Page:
Congratulations to the Winners of the Maude Abbott, Haile T. Debas and Rosemary Wedderburn Brown Prizes!
Congratulations to the 2014 winners of the following three major Faculty of Medicine prizes:
Dr. Julie St-Pierre, Assistant Professor in the Department of Biochemistry and a member of the Rosalind and Morris Goodman Cancer Research Centre, McGill Faculty of Medicine, is the 2014 recipient of the Maude Abbott prize, established in 2010.
Dr. Loydie Jerome-Majewska, Assistant Professor in the Department of Pediatrics and Associate Member in the Department of Human Genetics, McGill Faculty of Medicine, and a member of the Research Institute of the MUHC (Montreal Children’s Hospital), is the recipient of the 2014 Haile T. Debas prize, also introduced in 2010.
Dr. Sylvie Lambert, Assistant Professor at the Ingram School of Nursing, McGill Faculty of Medicine, is the 2014 recipient of the Rosemary Wedderburn Brown Faculty prize, established in 2013.
The laureates will present their work at a future Town Hall, the date of which will be confirmed.
CONGRATULATIONS to this year’s winners!
O’Rosenblatt’s Lab on St. Patrick’s Day
Former Chair of the Department of Human Genetics, Dr. David Rosenblatt, ensured the St. Patrick’s Day celebrations were in full stride at the O’Rosenblatt laboratory, supporting the day’s festivities with a colorful bunch of lab members.
Congratulations to the Researchers at the Lady Davis Institute
Congratulations to the researchers at the Lady Davis Institute for identifying the first deadly genetic mutation of ovarian cancer that affects young women. For more information on this break through news click here.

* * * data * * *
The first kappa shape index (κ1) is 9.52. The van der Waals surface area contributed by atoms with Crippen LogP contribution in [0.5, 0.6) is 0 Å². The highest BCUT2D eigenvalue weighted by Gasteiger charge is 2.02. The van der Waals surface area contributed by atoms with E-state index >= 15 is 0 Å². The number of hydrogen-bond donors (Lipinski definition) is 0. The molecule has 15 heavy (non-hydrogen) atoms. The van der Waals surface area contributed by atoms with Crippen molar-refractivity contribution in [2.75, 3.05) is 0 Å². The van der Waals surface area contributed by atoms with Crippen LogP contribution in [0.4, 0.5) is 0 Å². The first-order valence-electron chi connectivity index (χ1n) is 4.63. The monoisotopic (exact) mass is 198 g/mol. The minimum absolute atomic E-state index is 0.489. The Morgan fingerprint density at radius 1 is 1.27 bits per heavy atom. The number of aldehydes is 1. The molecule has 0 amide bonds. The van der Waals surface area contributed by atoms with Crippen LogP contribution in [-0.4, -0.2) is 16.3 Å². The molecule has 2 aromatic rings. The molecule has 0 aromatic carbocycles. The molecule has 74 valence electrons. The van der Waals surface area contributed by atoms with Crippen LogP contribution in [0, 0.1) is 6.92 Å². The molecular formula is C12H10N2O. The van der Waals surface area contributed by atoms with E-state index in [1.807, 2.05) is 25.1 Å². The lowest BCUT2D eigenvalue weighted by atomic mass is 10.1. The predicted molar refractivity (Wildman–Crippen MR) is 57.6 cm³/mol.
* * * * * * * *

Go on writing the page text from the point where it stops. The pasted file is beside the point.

Dr. William Foulkes Receives the Prestigious O. Harold Warwick Prize
Congratulations to Dr. William Foulkes for receiving the 2013 O. Harold Warwick Prize by the Canadian Cancer Society.
The Warwick Prize is given to Canadian scientists who have made great contributions to cancer control in Canada and internationally.
Simon Gravel awarded Sloan Fellowship
Simon Gravel, an Associate Professor in the Department of Human Genetics, was awarded a Sloan Research Fellowship earlier this morning, in recognition of his potential to make substantial contributions to the field of human genetics. Gravel is breaking the research mold, and refining our understanding of modern human origins by learning from history, biology, and technology.
Using mathematical, computational, and statistical models to push forward understanding of diverse types of genomic data, Gravel is tackling biological questions otherwise unanswerable using conventional cell-biology methods.
The Alfred P. Sloan Foundation established the fellowship program in 1955, for early-career researchers in three categories: physics, chemistry, and mathematics. Additional research-areas were added in subsequent years, to include neuroscience, economics, computer science, computational and evolutionary molecular biology, and ocean sciences. Candidates must be nominated by their fellow scientists, and winning fellows are selected by an independent panel of senior scholars. The Foundation currently awards 126 Sloan Research Fellowships each year, and Fellows receive $50,000 to further their research. The Foundation awards $5.9 million annually.
Read the full story in the McGill Reporter.
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